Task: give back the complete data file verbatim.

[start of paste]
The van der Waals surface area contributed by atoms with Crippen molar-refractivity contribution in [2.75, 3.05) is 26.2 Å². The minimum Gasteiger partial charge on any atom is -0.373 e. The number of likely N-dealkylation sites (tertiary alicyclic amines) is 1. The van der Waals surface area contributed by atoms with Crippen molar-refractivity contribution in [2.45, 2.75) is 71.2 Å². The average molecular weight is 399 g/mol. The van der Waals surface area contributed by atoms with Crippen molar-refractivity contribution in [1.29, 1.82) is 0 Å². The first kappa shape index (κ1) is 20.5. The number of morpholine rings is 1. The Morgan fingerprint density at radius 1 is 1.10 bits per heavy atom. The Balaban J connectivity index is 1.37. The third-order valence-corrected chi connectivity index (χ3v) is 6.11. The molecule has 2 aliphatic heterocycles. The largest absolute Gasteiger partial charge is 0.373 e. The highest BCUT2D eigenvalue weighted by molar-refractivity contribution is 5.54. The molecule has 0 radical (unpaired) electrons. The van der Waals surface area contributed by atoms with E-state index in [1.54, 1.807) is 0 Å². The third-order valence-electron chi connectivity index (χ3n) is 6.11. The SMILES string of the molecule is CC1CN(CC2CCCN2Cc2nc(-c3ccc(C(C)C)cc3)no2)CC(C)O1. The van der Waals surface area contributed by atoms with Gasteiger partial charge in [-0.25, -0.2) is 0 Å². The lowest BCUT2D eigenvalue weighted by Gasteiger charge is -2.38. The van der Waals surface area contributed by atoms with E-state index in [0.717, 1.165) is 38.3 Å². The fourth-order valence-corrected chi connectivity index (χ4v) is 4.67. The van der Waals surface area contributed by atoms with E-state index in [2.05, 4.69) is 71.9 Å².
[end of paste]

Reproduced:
The van der Waals surface area contributed by atoms with Crippen molar-refractivity contribution in [2.75, 3.05) is 26.2 Å². The minimum Gasteiger partial charge on any atom is -0.373 e. The number of likely N-dealkylation sites (tertiary alicyclic amines) is 1. The van der Waals surface area contributed by atoms with Crippen molar-refractivity contribution in [2.45, 2.75) is 71.2 Å². The average molecular weight is 399 g/mol. The van der Waals surface area contributed by atoms with Crippen molar-refractivity contribution in [1.29, 1.82) is 0 Å². The first kappa shape index (κ1) is 20.5. The number of morpholine rings is 1. The Morgan fingerprint density at radius 1 is 1.10 bits per heavy atom. The Balaban J connectivity index is 1.37. The third-order valence-corrected chi connectivity index (χ3v) is 6.11. The molecule has 2 aliphatic heterocycles. The largest absolute Gasteiger partial charge is 0.373 e. The highest BCUT2D eigenvalue weighted by molar-refractivity contribution is 5.54. The molecule has 0 radical (unpaired) electrons. The van der Waals surface area contributed by atoms with E-state index in [1.54, 1.807) is 0 Å². The third-order valence-electron chi connectivity index (χ3n) is 6.11. The SMILES string of the molecule is CC1CN(CC2CCCN2Cc2nc(-c3ccc(C(C)C)cc3)no2)CC(C)O1. The van der Waals surface area contributed by atoms with Gasteiger partial charge in [-0.25, -0.2) is 0 Å². The lowest BCUT2D eigenvalue weighted by Gasteiger charge is -2.38. The van der Waals surface area contributed by atoms with E-state index in [0.717, 1.165) is 38.3 Å². The fourth-order valence-corrected chi connectivity index (χ4v) is 4.67. The van der Waals surface area contributed by atoms with E-state index in [2.05, 4.69) is 71.9 Å².